Eye For Film >> Movies >> Ironbark (2020) Film Review
Reviewed by: Jeremy Mathews
After hearing that Benedict Cumberbatch is playing a British spy, you might expect a slightly different film than Ironbark. Granted, Dominic Cooke’s Cold War drama still contains plenty of suspense and covert operations, but it lacks a traditional hero with suave moves and martial arts skills. Instead, it has Greville Wynn, an English businessman with a wife, son and zero qualifications to be a spy.
He’s the kind of glad-handing salesman who charms his targets by missing easy putts on the golf course and soft-selling over pints at the pub. His recruiter convinces him to join the mission by pointing out that if the job were dangerous, they wouldn’t ask an overweight drinker with no combat experience to do it. The next thing he knows, he’s at the centre of what will become the Cuban Missile Crisis.
The reason they need Wynne is that a high-ranked Russian official (Mirab Ninidze) has signaled to the US government that he wants to share information to help stop a nuclear war. However, it would be too risky if an agent approached him, so they contact the MI6 with the idea of bringing in a businessman who would naturally make contact with the asset if he were doing business with the USSR.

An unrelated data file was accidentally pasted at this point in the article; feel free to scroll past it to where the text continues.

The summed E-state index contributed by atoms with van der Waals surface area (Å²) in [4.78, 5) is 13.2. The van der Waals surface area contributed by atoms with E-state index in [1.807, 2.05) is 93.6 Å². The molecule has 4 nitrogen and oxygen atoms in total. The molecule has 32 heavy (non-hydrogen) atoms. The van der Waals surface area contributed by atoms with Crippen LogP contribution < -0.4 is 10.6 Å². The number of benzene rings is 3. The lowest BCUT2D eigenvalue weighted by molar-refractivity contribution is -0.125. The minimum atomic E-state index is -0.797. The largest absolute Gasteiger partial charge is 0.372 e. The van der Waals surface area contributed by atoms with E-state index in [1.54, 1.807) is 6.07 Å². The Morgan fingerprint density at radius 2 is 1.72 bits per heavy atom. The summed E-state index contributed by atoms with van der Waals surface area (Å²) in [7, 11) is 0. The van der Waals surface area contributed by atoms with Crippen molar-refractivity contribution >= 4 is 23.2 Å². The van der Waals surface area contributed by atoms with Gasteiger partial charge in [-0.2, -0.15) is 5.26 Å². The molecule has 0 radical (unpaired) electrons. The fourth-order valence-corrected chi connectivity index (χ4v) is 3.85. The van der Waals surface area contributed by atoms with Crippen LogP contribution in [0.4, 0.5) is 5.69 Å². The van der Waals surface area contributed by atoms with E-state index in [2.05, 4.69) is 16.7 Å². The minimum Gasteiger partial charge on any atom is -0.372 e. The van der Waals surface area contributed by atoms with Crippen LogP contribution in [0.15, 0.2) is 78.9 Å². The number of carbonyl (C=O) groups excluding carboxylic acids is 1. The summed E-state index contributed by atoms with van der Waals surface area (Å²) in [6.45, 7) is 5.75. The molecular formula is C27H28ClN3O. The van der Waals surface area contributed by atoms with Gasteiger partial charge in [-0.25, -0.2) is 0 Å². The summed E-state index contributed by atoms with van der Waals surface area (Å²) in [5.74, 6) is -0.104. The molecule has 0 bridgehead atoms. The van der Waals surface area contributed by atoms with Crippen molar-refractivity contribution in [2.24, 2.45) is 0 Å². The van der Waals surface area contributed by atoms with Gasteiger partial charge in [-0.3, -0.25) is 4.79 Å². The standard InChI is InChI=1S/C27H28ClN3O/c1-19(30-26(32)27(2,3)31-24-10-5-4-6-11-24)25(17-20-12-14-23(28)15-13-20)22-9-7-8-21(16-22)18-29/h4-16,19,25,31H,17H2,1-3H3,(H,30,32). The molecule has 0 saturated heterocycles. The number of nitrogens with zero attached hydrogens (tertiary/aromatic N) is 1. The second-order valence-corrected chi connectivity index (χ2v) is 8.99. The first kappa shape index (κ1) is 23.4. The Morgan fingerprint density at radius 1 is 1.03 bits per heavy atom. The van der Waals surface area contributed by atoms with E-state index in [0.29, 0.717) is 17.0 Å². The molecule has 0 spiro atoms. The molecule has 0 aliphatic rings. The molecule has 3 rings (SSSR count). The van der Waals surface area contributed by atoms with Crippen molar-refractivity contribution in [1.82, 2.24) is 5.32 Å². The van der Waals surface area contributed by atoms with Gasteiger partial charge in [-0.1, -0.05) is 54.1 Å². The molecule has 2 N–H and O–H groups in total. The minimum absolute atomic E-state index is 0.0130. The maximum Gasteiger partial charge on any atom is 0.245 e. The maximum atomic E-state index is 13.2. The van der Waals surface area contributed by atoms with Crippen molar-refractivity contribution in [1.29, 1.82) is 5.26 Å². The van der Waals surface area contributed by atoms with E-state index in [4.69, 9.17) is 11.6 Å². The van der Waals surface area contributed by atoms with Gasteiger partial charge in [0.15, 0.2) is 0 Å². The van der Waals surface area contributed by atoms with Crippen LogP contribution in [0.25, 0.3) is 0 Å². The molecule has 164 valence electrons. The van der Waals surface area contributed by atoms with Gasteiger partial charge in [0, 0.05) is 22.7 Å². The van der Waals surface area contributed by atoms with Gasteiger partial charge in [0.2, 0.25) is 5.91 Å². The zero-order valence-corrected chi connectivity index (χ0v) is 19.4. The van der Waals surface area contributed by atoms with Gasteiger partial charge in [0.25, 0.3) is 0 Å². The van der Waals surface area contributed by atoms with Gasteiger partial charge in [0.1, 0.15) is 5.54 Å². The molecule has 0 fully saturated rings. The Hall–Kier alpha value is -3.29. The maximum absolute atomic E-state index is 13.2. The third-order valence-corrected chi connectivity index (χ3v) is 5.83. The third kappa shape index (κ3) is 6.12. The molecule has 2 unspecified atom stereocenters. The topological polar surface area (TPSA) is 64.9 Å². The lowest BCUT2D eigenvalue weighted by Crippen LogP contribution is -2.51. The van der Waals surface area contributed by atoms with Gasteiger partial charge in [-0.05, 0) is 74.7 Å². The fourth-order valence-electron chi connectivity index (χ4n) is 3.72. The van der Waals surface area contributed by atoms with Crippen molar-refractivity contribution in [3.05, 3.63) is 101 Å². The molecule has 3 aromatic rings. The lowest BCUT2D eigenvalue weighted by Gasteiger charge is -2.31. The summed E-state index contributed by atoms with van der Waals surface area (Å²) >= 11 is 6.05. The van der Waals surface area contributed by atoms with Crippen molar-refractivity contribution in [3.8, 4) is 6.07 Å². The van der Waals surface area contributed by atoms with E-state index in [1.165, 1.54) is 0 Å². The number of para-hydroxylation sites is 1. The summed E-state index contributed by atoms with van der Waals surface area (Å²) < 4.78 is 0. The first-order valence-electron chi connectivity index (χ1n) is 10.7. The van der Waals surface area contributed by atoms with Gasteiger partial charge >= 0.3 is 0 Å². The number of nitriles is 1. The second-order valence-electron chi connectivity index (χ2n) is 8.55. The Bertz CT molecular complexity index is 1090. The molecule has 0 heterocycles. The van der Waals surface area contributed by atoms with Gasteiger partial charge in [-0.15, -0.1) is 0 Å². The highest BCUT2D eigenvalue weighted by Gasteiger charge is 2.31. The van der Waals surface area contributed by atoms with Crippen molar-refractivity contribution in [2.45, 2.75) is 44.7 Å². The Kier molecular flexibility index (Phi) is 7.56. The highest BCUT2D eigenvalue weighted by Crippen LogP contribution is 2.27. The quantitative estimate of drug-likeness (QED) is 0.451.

The businessman in question isn’t enthused about the proposition, seeing as he has a wife (Jessie Buckley) and son and isn’t in the habit of risking his life. However, after getting hit with the prospect of everyone dying, he reconsiders and begins a life of secret hand-offs and document exchanges.
What makes the ensuing story special, besides Cooke’s elegant direction, are the relationships between the characters. Tom O’Connor’s screenplay can be funny and charming at one moment, and devastating in another. Cumberbatch and Ninidze build a rapport with each other, as informant and contact gain a mutual respect for each other’s sacrifices. Buckley is effective as the wife who senses her husband is misleading her, but imagines it has more to do with another woman than nuclear missiles. Even the CIA and MI6 contacts (Rachel Brosnahan and Angus Wright) are deeper than mere plot conduits, as they must quietly consider the ramifications of their decisions.
And in the end, Ironbark is as much about the consequences our actions have as it is about sneaking around with a spy camera and stealing documents. It reminds us that bravery comes with serious risks, and risks by nature have a chance of failure. No matter how suave a spy may be, there’s no way around that.Reviewed on: 31 Jan 2020